The wealth disparity in Rio de Janeiro is huge, meaning the gap between rich and poor is visible. As in most places of extreme poverty, desperate acts of violence frequently occur. Muggings, robberies, kidnappings, shootings, etc. are a daily part of life and they dominate the new cycles. Despite the presence of the military police, no one is immune to these troubles. But there are steps you can take to make your travels there safer. NOTE: The US Dollar is valued higher than the Brazilian Real, so tourists can be targets. See my earlier post with safety tips.

(5) The city is not really made for solo travel.
Cariocas, the people of Rio de Janeiro, are very social. They are always in groups when going to the beach, grabbing a beer, or meeting for dinner. Going out alone is not a common thing, so it makes you stand out. Also, you’ll want to make memories in all the gorgeous places that you’ll see. And therefore the city is best experienced in groups. Plus, my mother taught me that there is safety in numbers. So grab your gang, rent an apartment and enjoy “the marvellous city”!

Tips for Booking Airbnb || Rio Apartment December 2016

To get a real understanding of any city, renting an apartment or house is a really nice option when traveling. Here are a few tips for booking your next vacation on Airbnb!

I traveled to Rio de Janeiro, Brazil for the second time in December 2016. This time I stayed longer than I’ve ever stayed on any vacation: a whole two weeks. I went with my fiance and his best friend. Together the three of us shared a luxury two-bedroom, two bathroom apartment in the upscale neighborhood of Ipanema, just a block and a half from the famous stretch of beach (and two blocks from the foot of a favela).

While the apartment was huge and perfectly furnished for us, there were some challenges that had nothing to do with the property, the host or the neighborhood. There are local infrastructure problems that weren’t insurmountable, merely frustrating at times and slightly irritating at others. I discuss those at the beginning and end of the video.

Anyway, here is a walk-through of that apartment with commentary. I hope you’ll enjoy. Let me know your thoughts on the apartment! Below are some tips for booking on Airbnb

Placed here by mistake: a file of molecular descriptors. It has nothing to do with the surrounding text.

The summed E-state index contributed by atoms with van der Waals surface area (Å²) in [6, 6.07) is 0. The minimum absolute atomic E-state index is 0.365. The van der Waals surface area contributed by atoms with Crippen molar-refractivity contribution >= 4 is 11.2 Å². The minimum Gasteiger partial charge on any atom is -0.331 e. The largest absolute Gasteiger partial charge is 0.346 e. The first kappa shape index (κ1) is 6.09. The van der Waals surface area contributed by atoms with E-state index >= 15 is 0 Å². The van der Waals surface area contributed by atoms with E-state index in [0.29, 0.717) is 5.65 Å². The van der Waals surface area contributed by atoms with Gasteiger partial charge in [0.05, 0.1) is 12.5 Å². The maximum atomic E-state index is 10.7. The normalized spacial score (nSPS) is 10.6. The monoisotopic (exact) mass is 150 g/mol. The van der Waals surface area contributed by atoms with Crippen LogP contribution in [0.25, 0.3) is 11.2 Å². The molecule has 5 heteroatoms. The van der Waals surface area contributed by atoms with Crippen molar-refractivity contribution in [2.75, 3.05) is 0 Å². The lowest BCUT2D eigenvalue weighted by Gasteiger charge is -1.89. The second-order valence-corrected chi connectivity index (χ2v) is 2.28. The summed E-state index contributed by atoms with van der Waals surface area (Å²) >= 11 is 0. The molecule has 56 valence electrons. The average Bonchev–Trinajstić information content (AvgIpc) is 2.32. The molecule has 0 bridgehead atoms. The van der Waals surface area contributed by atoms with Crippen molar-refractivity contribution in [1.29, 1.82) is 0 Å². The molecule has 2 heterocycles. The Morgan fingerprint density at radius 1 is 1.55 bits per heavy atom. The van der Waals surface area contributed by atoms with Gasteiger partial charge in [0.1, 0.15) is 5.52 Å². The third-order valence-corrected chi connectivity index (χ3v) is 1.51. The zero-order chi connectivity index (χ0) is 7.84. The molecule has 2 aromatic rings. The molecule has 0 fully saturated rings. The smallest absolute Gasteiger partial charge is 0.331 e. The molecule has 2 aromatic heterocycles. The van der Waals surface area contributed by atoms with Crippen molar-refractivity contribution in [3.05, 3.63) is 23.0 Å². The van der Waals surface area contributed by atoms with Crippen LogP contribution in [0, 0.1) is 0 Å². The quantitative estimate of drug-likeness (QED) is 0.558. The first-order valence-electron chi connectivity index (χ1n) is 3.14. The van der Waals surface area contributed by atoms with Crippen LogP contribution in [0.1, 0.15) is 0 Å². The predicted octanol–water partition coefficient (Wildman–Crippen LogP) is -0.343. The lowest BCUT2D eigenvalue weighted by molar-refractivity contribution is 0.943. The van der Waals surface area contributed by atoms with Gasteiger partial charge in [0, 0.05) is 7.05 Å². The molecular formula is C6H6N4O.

Tips for Booking on Airbnb

(1) Fill Your Profile– Make sure your profile is complete with pictures, info about what you do for a living, why you love to travel, why you prefer airbnb, etc. Get references if you can!!

(2) Make Thorough Lists– Airbnb has a function that allows you to make wish lists for different purposes and add friends, etc. This allows me to save all the places I like while I go ALL the way to the end of the search list. On Airbnb you can filter, but you can’t sort properties, so look at EVERY apartment. You might be surprised by what you find on page 16 or 17 of your search. Most people won’t even go that far. The more popular hosts get top billing and are featured on the first few pages of the search.

(3) Ask Questions– I usually start by asking questions as opposed to immediately requesting to book. Let the host have the opportunity to engage with you first before requesting to book their place. In my message I compliment the property and then ask my question (making sure the details are not in the description). If they aren’t responsive, that’s probably an indicator of why type of host they are. I understand there are always extenuating circumstance, but you want to make sure that you and host are on the same page

(4) Read the Details– there are places that charge additional fees, etc.  One host said i needed to email a copy of my passport and the country visa– as a mandatory policy. I didn’t comply because Airbnb has already confirmed my identity. When I asked “for what purpose do you need my passport and visa,” he backpedaled and said he’d need to see upon check-in, which is fine. There are also places that give discounts for renting more than 7 days! Just make sure you read everything!

(5) Report Prejudice or Discrimination– There are people who wont rent to blacks, muslims, gays, etc. Airbnb has said they don’t support these policies, BUT have put nothing in place to combat the practice. And many host continue to restrict their availability for certain people. I had a host say a property was no longer available. Then they marked it rented. When I resumed my search the next day– the exact same property was available again. I messaged the host who continued to say the place was not available. I made the mistake of going back and forth with this person when I should have just reported them.

I hope these tips are helpful when you book your next vacation rental. SAVE $40 ON YOUR FIRST AIRBNB!

booking airbnb

National Queen and King of Samba 2017

rainha do samba

In October 2017, SambAZ crowned the Queen and King of Samba for 2017. Though I was not a competitor, I was able to travel to Phoenix, AZ for the festivities, which included many classes taught by some of the best dancers and choreographers out of Brazil. Below, you’ll find my footage from the competition. I captured as much as I could while staying in the moment. I look forward to being a competitor in 2018!

rainha e rei do samba 2017

My FIVE Favorite Things to Do in Rio

I’m planning my next trip to Rio de Janeiro. Here are a few recommendations for first timers to maximize their experience in a Cidade Maravilhosa, “The Marvelous City”. 

(1) Visit the beaches…